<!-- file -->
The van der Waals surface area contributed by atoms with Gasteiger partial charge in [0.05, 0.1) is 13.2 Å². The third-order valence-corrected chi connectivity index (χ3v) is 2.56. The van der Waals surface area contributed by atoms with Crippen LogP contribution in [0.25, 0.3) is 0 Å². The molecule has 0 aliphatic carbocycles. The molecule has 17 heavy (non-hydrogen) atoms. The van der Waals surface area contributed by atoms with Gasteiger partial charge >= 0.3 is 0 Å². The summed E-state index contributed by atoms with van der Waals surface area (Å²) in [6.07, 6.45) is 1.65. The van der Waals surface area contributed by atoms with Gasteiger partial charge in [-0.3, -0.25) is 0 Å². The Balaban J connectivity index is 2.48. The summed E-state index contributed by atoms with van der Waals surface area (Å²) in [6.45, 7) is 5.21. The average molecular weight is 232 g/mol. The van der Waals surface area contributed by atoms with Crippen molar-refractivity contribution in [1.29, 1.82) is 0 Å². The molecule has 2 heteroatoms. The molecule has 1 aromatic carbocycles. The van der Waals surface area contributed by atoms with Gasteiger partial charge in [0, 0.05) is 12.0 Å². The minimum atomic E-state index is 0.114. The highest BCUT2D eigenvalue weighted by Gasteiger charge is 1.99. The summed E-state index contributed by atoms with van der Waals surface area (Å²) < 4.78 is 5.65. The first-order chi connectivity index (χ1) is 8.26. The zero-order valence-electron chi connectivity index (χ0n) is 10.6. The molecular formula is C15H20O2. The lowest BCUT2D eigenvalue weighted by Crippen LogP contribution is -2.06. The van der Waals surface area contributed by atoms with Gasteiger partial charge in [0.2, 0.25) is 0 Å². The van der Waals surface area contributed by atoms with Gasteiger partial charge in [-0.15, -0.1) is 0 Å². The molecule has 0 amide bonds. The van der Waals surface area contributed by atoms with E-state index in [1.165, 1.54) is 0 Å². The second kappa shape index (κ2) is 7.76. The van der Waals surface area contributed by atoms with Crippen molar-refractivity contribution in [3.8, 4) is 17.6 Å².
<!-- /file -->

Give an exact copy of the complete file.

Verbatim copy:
The van der Waals surface area contributed by atoms with Gasteiger partial charge in [0.05, 0.1) is 13.2 Å². The third-order valence-corrected chi connectivity index (χ3v) is 2.56. The van der Waals surface area contributed by atoms with Crippen LogP contribution in [0.25, 0.3) is 0 Å². The molecule has 0 aliphatic carbocycles. The molecule has 17 heavy (non-hydrogen) atoms. The van der Waals surface area contributed by atoms with Gasteiger partial charge >= 0.3 is 0 Å². The summed E-state index contributed by atoms with van der Waals surface area (Å²) in [6.07, 6.45) is 1.65. The van der Waals surface area contributed by atoms with Gasteiger partial charge in [-0.3, -0.25) is 0 Å². The Balaban J connectivity index is 2.48. The summed E-state index contributed by atoms with van der Waals surface area (Å²) in [6.45, 7) is 5.21. The average molecular weight is 232 g/mol. The van der Waals surface area contributed by atoms with Crippen molar-refractivity contribution in [1.29, 1.82) is 0 Å². The molecule has 2 heteroatoms. The molecule has 1 aromatic carbocycles. The van der Waals surface area contributed by atoms with Gasteiger partial charge in [0, 0.05) is 12.0 Å². The minimum atomic E-state index is 0.114. The highest BCUT2D eigenvalue weighted by Gasteiger charge is 1.99. The summed E-state index contributed by atoms with van der Waals surface area (Å²) < 4.78 is 5.65. The first-order chi connectivity index (χ1) is 8.26. The zero-order valence-electron chi connectivity index (χ0n) is 10.6. The molecular formula is C15H20O2. The lowest BCUT2D eigenvalue weighted by Crippen LogP contribution is -2.06. The van der Waals surface area contributed by atoms with Gasteiger partial charge in [0.2, 0.25) is 0 Å². The van der Waals surface area contributed by atoms with Gasteiger partial charge in [-0.15, -0.1) is 0 Å². The molecule has 0 amide bonds. The van der Waals surface area contributed by atoms with E-state index in [1.165, 1.54) is 0 Å². The second kappa shape index (κ2) is 7.76. The van der Waals surface area contributed by atoms with Crippen molar-refractivity contribution in [3.8, 4) is 17.6 Å².